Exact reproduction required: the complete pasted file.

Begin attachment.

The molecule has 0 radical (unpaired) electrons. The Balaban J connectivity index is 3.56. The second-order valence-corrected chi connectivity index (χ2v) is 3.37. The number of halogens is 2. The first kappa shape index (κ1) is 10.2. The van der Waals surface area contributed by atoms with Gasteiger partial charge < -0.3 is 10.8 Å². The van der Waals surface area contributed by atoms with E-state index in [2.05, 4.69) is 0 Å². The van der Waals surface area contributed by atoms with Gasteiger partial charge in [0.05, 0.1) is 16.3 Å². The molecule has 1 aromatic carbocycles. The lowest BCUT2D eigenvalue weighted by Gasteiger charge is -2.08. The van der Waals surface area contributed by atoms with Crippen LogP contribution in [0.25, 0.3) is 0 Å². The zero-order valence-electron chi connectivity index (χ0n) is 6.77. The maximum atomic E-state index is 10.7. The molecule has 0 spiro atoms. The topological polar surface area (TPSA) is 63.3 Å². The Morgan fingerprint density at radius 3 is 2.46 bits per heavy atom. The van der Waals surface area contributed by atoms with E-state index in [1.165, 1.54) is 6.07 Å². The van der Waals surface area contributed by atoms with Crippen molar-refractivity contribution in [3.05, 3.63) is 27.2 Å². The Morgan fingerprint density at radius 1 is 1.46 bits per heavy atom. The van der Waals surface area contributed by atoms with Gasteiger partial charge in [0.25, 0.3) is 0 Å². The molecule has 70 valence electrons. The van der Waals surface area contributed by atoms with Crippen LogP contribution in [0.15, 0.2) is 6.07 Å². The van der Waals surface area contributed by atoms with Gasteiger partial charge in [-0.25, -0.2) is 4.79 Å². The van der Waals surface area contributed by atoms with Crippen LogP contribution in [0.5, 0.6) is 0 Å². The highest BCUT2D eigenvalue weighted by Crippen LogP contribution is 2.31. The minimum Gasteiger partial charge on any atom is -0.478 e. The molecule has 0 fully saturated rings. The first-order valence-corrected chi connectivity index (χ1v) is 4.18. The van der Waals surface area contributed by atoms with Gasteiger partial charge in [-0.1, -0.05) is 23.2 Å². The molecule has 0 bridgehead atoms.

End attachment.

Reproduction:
The molecule has 0 radical (unpaired) electrons. The Balaban J connectivity index is 3.56. The second-order valence-corrected chi connectivity index (χ2v) is 3.37. The number of halogens is 2. The first kappa shape index (κ1) is 10.2. The van der Waals surface area contributed by atoms with Gasteiger partial charge < -0.3 is 10.8 Å². The van der Waals surface area contributed by atoms with E-state index in [2.05, 4.69) is 0 Å². The van der Waals surface area contributed by atoms with Gasteiger partial charge in [0.05, 0.1) is 16.3 Å². The molecule has 1 aromatic carbocycles. The lowest BCUT2D eigenvalue weighted by Gasteiger charge is -2.08. The van der Waals surface area contributed by atoms with Crippen LogP contribution in [0.25, 0.3) is 0 Å². The zero-order valence-electron chi connectivity index (χ0n) is 6.77. The maximum atomic E-state index is 10.7. The molecule has 0 spiro atoms. The topological polar surface area (TPSA) is 63.3 Å². The Morgan fingerprint density at radius 3 is 2.46 bits per heavy atom. The van der Waals surface area contributed by atoms with E-state index in [1.165, 1.54) is 6.07 Å². The van der Waals surface area contributed by atoms with Crippen molar-refractivity contribution in [3.05, 3.63) is 27.2 Å². The Morgan fingerprint density at radius 1 is 1.46 bits per heavy atom. The van der Waals surface area contributed by atoms with Gasteiger partial charge in [0.25, 0.3) is 0 Å². The molecule has 70 valence electrons. The van der Waals surface area contributed by atoms with Crippen LogP contribution in [0.15, 0.2) is 6.07 Å². The van der Waals surface area contributed by atoms with Gasteiger partial charge in [-0.25, -0.2) is 4.79 Å². The van der Waals surface area contributed by atoms with Crippen LogP contribution in [0.5, 0.6) is 0 Å². The highest BCUT2D eigenvalue weighted by Crippen LogP contribution is 2.31. The minimum Gasteiger partial charge on any atom is -0.478 e. The molecule has 0 fully saturated rings. The first-order valence-corrected chi connectivity index (χ1v) is 4.18. The van der Waals surface area contributed by atoms with Gasteiger partial charge in [-0.1, -0.05) is 23.2 Å². The molecule has 0 bridgehead atoms.